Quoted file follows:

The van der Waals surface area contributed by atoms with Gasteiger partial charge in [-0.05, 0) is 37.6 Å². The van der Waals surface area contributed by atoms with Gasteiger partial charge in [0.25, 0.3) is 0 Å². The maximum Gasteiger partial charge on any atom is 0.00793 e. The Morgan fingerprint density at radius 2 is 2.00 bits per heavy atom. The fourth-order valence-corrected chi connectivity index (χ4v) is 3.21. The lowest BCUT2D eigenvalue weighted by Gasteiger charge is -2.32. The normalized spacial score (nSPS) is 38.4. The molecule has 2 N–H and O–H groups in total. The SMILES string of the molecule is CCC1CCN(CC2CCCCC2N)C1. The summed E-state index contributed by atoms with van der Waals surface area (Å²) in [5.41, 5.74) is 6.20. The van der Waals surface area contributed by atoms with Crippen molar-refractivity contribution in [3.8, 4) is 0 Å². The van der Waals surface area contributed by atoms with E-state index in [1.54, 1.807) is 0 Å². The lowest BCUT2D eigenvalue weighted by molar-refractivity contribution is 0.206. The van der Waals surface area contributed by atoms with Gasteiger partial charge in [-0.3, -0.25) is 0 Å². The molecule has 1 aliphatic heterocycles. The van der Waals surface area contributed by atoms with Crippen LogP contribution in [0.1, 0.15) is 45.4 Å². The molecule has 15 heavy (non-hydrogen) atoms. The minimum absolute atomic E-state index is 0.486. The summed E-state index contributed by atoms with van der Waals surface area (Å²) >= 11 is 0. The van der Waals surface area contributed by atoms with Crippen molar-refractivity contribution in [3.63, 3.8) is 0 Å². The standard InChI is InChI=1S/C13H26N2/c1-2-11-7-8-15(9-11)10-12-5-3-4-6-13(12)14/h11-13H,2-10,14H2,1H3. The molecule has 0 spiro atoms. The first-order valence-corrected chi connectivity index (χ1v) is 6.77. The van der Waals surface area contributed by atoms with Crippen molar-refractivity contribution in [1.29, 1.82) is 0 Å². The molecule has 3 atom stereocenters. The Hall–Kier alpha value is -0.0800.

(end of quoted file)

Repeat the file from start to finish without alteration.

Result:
The van der Waals surface area contributed by atoms with Gasteiger partial charge in [-0.05, 0) is 37.6 Å². The van der Waals surface area contributed by atoms with Gasteiger partial charge in [0.25, 0.3) is 0 Å². The maximum Gasteiger partial charge on any atom is 0.00793 e. The Morgan fingerprint density at radius 2 is 2.00 bits per heavy atom. The fourth-order valence-corrected chi connectivity index (χ4v) is 3.21. The lowest BCUT2D eigenvalue weighted by Gasteiger charge is -2.32. The normalized spacial score (nSPS) is 38.4. The molecule has 2 N–H and O–H groups in total. The SMILES string of the molecule is CCC1CCN(CC2CCCCC2N)C1. The summed E-state index contributed by atoms with van der Waals surface area (Å²) in [5.41, 5.74) is 6.20. The van der Waals surface area contributed by atoms with Crippen molar-refractivity contribution in [3.8, 4) is 0 Å². The van der Waals surface area contributed by atoms with E-state index in [1.54, 1.807) is 0 Å². The lowest BCUT2D eigenvalue weighted by molar-refractivity contribution is 0.206. The van der Waals surface area contributed by atoms with Gasteiger partial charge in [-0.3, -0.25) is 0 Å². The molecule has 1 aliphatic heterocycles. The van der Waals surface area contributed by atoms with Crippen LogP contribution in [0.1, 0.15) is 45.4 Å². The molecule has 15 heavy (non-hydrogen) atoms. The minimum absolute atomic E-state index is 0.486. The summed E-state index contributed by atoms with van der Waals surface area (Å²) >= 11 is 0. The van der Waals surface area contributed by atoms with Crippen molar-refractivity contribution in [3.63, 3.8) is 0 Å². The standard InChI is InChI=1S/C13H26N2/c1-2-11-7-8-15(9-11)10-12-5-3-4-6-13(12)14/h11-13H,2-10,14H2,1H3. The molecule has 0 spiro atoms. The first-order valence-corrected chi connectivity index (χ1v) is 6.77. The van der Waals surface area contributed by atoms with Crippen molar-refractivity contribution in [1.29, 1.82) is 0 Å². The molecule has 3 atom stereocenters. The Hall–Kier alpha value is -0.0800.